You might have read articles about a recent study – conducted by the University of Massachusetts on 16 participants for 8 weeks – which showed how meditation can change the brain and increase grey matter in certain areas linked not only with learning and memory, but also awareness and compassion.
Sometimes, these scientific conclusions offer a good opportunity to challenge the sceptical side of our mind, which resists practices that it associates with new age. However, it can just as easily equate to: ‘meditation actually works, it’s now tangible, it’s all there on the MRI scans’. Hopefully, new evidence like this can incentivise us to develop new habits, and that’s precisely what a lot of meditation relies on: routines.
It is the same with asana practice: the more you do it, the more you will want to do it and, before you’ve realised, it becomes one of your everyday needs. How many times have you craved practising yoga? Personally, I notice it when I find myself standing in tree pose when stirring a sauce in front of my hob. I know I need meditation when the buzzing of my emotions and thoughts takes over my mind.
If it is not in your daily life and you don’t know how to start, it could be slightly intimidating and puzzling. What does one really do when meditating? So, why not book a class or a short retreat, or drop by your local Buddhist center to learn Metta – the loving-kindness meditation – or mindfulness meditation, for example. Also, maybe look out for meditation workshops at your favourite yoga studios.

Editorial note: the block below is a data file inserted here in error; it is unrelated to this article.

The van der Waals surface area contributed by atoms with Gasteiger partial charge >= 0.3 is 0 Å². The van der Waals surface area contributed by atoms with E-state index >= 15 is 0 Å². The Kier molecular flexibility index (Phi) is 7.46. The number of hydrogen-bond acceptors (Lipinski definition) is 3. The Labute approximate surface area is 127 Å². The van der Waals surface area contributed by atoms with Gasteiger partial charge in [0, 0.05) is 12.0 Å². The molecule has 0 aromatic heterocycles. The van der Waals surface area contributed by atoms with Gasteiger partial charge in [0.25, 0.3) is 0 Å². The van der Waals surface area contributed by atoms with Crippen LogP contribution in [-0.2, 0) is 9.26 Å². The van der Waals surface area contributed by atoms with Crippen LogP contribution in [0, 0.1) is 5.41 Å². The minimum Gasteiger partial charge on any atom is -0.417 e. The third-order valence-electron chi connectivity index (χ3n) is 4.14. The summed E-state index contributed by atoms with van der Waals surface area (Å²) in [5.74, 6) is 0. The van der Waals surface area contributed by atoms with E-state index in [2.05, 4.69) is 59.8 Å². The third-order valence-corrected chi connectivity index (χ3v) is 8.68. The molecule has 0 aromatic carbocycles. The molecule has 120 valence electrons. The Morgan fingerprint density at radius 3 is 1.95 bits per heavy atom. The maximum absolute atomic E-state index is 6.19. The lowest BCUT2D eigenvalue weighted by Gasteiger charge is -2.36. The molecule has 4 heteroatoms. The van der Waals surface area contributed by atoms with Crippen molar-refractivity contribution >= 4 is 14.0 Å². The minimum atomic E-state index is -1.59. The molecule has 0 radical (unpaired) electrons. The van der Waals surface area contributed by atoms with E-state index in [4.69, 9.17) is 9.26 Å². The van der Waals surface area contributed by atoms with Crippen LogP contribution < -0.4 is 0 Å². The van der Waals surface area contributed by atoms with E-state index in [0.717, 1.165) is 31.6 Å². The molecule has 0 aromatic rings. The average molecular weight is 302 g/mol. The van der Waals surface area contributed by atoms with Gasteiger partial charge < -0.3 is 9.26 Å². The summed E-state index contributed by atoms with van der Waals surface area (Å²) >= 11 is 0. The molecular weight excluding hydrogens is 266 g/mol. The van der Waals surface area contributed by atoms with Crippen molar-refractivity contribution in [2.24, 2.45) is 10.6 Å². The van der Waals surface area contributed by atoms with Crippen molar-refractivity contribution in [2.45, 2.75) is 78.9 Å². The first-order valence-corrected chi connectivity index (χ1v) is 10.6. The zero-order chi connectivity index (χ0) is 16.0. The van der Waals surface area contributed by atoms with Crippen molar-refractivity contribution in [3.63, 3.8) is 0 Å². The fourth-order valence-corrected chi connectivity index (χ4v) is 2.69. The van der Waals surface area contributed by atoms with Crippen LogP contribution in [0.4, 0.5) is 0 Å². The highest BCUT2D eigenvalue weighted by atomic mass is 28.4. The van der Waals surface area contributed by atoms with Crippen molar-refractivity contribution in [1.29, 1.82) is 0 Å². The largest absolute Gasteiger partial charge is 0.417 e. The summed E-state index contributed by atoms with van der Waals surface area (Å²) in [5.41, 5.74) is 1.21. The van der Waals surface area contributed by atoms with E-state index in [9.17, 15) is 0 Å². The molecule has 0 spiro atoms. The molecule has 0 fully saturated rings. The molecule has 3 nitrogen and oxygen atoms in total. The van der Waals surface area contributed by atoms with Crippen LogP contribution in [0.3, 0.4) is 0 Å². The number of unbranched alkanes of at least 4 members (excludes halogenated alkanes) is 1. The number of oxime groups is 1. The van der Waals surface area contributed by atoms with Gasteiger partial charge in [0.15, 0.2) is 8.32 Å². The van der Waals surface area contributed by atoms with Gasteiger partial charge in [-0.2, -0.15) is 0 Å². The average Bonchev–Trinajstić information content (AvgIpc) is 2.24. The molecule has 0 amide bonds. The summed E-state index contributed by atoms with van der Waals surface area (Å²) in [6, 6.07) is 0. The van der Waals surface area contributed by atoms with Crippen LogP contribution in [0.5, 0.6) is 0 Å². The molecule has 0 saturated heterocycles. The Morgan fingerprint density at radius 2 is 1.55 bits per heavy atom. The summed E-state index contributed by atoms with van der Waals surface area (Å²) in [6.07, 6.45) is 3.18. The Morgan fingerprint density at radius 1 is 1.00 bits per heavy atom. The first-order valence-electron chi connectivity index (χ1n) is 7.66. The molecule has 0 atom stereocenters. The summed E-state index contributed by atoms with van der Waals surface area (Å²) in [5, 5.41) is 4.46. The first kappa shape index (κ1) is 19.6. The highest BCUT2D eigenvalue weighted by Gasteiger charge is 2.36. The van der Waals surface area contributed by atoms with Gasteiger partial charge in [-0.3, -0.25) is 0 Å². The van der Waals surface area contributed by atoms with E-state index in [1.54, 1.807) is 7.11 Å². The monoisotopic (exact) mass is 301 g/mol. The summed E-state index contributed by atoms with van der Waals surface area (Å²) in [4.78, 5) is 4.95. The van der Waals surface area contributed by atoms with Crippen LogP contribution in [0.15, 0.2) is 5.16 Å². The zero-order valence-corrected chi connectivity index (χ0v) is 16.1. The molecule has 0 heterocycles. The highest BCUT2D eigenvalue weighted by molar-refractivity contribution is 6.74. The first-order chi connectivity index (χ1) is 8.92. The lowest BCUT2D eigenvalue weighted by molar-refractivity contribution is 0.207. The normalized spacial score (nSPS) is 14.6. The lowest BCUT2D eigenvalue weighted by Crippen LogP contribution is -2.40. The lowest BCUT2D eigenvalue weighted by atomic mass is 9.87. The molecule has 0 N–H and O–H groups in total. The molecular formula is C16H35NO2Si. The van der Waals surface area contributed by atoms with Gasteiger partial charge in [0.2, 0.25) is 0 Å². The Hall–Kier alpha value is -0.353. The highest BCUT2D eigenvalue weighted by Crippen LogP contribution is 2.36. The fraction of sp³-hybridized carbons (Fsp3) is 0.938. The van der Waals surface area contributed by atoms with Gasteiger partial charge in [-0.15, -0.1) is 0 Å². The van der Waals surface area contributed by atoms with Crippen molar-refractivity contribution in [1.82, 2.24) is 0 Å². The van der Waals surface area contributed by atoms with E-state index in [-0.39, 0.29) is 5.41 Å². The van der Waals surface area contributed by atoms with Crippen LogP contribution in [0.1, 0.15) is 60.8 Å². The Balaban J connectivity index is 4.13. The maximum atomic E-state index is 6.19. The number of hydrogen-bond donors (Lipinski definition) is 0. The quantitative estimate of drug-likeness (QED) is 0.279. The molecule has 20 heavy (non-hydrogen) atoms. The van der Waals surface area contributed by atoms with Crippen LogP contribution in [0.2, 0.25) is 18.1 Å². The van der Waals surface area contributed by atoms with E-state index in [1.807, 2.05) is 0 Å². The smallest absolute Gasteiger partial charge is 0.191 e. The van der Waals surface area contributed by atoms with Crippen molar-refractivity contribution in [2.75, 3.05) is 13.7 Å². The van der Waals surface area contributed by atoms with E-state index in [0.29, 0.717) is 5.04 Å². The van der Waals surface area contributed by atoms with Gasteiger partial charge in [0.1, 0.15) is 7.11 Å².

There’s a book I find quite helpful and simple to use, in the same series as The Yoga Bible by Christina Brown, and it’s called The Meditation Bible by Madonna Gauding. The first sentence reads as an invitation: ‘If you are new to meditation, you will feel comfortable here. And if you are an experienced meditator, you may find renewed inspiration.’
The first part of the book is a guide to meditation, the ‘what, why and how’ of it, then the author leads us through 140 different meditations, from all sorts of traditions. They are categorised, which can help for days when you have a specific focus in mind: ‘calming and centring’, ‘get moving’, ‘love and compassion’, ‘problem-solving’, etc. Some might sound a bit esoteric, but 140 is plenty to choose from!
Finally, I’ll leave you with Bob Weisenberg‘s fantastic effort of compiling the Bhagavad Gita around different themes, issues and questions. This week on Elephant, he gathers the Gita’s best quotes on The Yoga of Meditation.